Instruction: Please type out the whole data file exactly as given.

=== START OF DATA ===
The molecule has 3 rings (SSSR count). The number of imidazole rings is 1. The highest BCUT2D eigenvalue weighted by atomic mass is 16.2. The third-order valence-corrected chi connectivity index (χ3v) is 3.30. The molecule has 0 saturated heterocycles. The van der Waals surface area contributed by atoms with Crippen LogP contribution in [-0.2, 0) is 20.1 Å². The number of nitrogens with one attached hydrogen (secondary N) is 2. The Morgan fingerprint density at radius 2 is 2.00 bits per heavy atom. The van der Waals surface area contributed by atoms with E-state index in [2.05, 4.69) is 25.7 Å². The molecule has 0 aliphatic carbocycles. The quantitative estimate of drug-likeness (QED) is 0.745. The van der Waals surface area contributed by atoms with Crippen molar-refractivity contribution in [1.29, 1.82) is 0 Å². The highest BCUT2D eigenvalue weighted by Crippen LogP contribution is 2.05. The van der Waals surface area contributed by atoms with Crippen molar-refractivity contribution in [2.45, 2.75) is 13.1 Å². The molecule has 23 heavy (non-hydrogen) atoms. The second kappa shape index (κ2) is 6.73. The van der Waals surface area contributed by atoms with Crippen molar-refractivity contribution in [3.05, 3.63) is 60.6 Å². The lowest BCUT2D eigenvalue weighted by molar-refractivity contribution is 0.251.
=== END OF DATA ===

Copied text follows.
The molecule has 3 rings (SSSR count). The number of imidazole rings is 1. The highest BCUT2D eigenvalue weighted by atomic mass is 16.2. The third-order valence-corrected chi connectivity index (χ3v) is 3.30. The molecule has 0 saturated heterocycles. The van der Waals surface area contributed by atoms with Crippen LogP contribution in [-0.2, 0) is 20.1 Å². The number of nitrogens with one attached hydrogen (secondary N) is 2. The Morgan fingerprint density at radius 2 is 2.00 bits per heavy atom. The van der Waals surface area contributed by atoms with E-state index in [2.05, 4.69) is 25.7 Å². The molecule has 0 aliphatic carbocycles. The quantitative estimate of drug-likeness (QED) is 0.745. The van der Waals surface area contributed by atoms with Crippen molar-refractivity contribution in [1.29, 1.82) is 0 Å². The highest BCUT2D eigenvalue weighted by Crippen LogP contribution is 2.05. The van der Waals surface area contributed by atoms with Crippen molar-refractivity contribution in [2.45, 2.75) is 13.1 Å². The molecule has 23 heavy (non-hydrogen) atoms. The second kappa shape index (κ2) is 6.73. The van der Waals surface area contributed by atoms with Crippen molar-refractivity contribution in [3.05, 3.63) is 60.6 Å². The lowest BCUT2D eigenvalue weighted by molar-refractivity contribution is 0.251.